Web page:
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Kell

It's a Classic! (The Classics Challenge)

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We've had a couple of classics as Reading Circle books and I know a few of our members are fans of classic literature, so I thought it might be nice to start our own section.

 

At the beginning of the year I decided I was going to tackle a classic a month (which is why this is in with the other challenges) and wondered if anyone would like to join me?

 

According to Wikipedia, the definition of a classic book is this:

In the traditional sense, a classic book is one written in ancient Greece or ancient Rome (see classics). The word "classic" may, however, also be applied to literature and other art that is widely considered a model of its form.

 

Some authors who have written classics are Mark Twain, Ambrose Bierce, Joseph Conrad, Lewis Carroll, Jonathan Swift, William Shakespeare, Geoffrey Chaucer, Miguel Cervantes, Voltaire, Denis Diderot, Johann Wolfgang Goethe, Niccolò Machiavelli, Henrik Ibsen, August Strindberg, Bolesław Prus, Ignacy Krasicki, Anton Chekhov, Leo Tolstoy, Cao Xueqin, Lao Zi (Lao Tzu), Confucius and Murasaki.

In this sense, classics comprise what some call a "canon" of world literature. A matter of much dispute is what belongs in the canon of Western literature and art.

Most "classics" are many years old, but the word is sometimes pressed into use to describe newer works. Many classic books are, because of their age, now out of copyright and in the public domain, and of these a large number are freely available on-line from sources such as Project Gutenberg or The Literature Network.

Classics may be interpreted often usually as a widely-read book, however, it usually is (in some sense) a book marking a turning point in history. Others may reflect the traditional views of earlier societies or report social conflicts during that time. Certain classics may contain revolutionary ideas or fact. Classics usually dominate in literature that suggests a social or philosophical change.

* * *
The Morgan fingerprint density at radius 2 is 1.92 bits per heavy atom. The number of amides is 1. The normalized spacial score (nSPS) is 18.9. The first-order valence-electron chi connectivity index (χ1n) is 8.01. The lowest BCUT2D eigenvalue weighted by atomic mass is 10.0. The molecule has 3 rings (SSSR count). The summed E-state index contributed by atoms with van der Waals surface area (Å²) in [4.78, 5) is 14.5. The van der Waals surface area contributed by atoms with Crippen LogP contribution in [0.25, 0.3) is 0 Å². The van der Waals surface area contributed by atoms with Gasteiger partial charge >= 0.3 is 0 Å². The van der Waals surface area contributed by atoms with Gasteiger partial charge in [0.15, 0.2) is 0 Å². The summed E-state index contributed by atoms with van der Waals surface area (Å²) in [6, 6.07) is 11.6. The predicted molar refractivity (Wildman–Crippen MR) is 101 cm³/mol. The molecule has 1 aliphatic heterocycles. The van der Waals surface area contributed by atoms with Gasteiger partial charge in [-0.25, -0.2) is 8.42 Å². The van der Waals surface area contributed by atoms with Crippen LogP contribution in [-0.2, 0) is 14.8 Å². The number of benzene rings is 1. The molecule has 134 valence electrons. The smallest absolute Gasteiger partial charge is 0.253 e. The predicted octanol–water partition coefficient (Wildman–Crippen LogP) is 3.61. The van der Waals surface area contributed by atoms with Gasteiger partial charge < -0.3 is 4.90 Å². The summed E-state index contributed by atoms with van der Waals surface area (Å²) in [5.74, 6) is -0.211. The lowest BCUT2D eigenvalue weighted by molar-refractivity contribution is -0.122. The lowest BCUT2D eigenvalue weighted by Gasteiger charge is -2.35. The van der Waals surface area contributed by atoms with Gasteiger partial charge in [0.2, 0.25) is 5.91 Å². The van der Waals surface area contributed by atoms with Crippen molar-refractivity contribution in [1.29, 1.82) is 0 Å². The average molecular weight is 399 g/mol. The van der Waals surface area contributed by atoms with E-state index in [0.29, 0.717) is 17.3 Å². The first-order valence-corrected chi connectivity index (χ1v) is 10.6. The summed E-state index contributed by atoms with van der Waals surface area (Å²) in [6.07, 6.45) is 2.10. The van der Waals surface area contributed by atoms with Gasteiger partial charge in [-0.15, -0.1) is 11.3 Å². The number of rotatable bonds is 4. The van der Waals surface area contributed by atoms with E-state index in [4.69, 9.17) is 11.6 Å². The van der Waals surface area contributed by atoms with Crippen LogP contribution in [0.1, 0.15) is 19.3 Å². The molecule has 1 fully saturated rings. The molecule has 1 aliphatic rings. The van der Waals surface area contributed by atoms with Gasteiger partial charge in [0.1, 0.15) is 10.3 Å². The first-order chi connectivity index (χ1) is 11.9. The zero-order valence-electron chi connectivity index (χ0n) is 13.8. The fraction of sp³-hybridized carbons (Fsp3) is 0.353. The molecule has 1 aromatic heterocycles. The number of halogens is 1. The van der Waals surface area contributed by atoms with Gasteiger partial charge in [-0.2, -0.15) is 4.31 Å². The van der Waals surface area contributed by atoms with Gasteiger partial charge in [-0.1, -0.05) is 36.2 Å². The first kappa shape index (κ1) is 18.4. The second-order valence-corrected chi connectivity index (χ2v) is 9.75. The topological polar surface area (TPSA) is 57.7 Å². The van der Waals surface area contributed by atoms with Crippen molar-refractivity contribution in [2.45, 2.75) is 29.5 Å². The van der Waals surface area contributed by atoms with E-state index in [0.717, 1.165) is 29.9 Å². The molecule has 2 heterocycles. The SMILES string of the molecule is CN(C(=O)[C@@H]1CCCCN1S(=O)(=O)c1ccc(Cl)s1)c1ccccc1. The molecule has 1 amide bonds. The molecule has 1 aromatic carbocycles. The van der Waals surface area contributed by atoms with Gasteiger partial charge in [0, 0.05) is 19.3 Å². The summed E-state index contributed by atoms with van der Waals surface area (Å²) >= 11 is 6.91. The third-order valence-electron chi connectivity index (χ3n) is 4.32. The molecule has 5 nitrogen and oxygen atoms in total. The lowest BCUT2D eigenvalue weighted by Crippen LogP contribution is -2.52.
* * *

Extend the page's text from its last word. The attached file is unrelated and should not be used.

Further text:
Some people enjoy classics because of the clever development of the plot and/or characterization. Classics can be enjoyed by people of all ages, usually ranging from young teens to older adults.

Mark Twain famously wrote that a "classic" was a "book which people praise and don't read."

So, what are you waiting for? Start your own classics thread and join in!

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I like this Kell, great idea!

 

I have 'Anna Karenina' in my TBR pile....

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I have Anna Karenina also on my TBR pile, plus a few Jane Austin's and a DH Lawrence. Can't promise to read one a month but hoping to read maybe one a quarter!

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I can recommend downloading some free audiobooks - there are many out-of-copyright audio book recordings available online at places like librivox and you'd be surprised how quickly you get through them just listening to a little here and there, whether it's while you're going to work or doing the ironing...

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I suppose, "it's an instant classic" is an oxymoron? I have to laugh every time I hear a critic or a media monger shouts praises to the sky.

I think the idea of a canon of classic literature is terribly fascinating: so, thank you for that, kell.

 

Yep, Black Beauty is one that I'm glad I'm in the reader's circle, since it's a classic. My next will be Far From The Madding Crowd by Thomas Hardy. A choice taken by seeing how popular it is on so many in this forums favorite reading lists. I'll be curious about the use of 'madding' and why it's not 'maddening'? Perhaps I'm just terribly naive.*

 

 

*Yep, naive. I just looked up the word madding - it means insane or wildly gay. I reckon the context of the story will clear that up for me.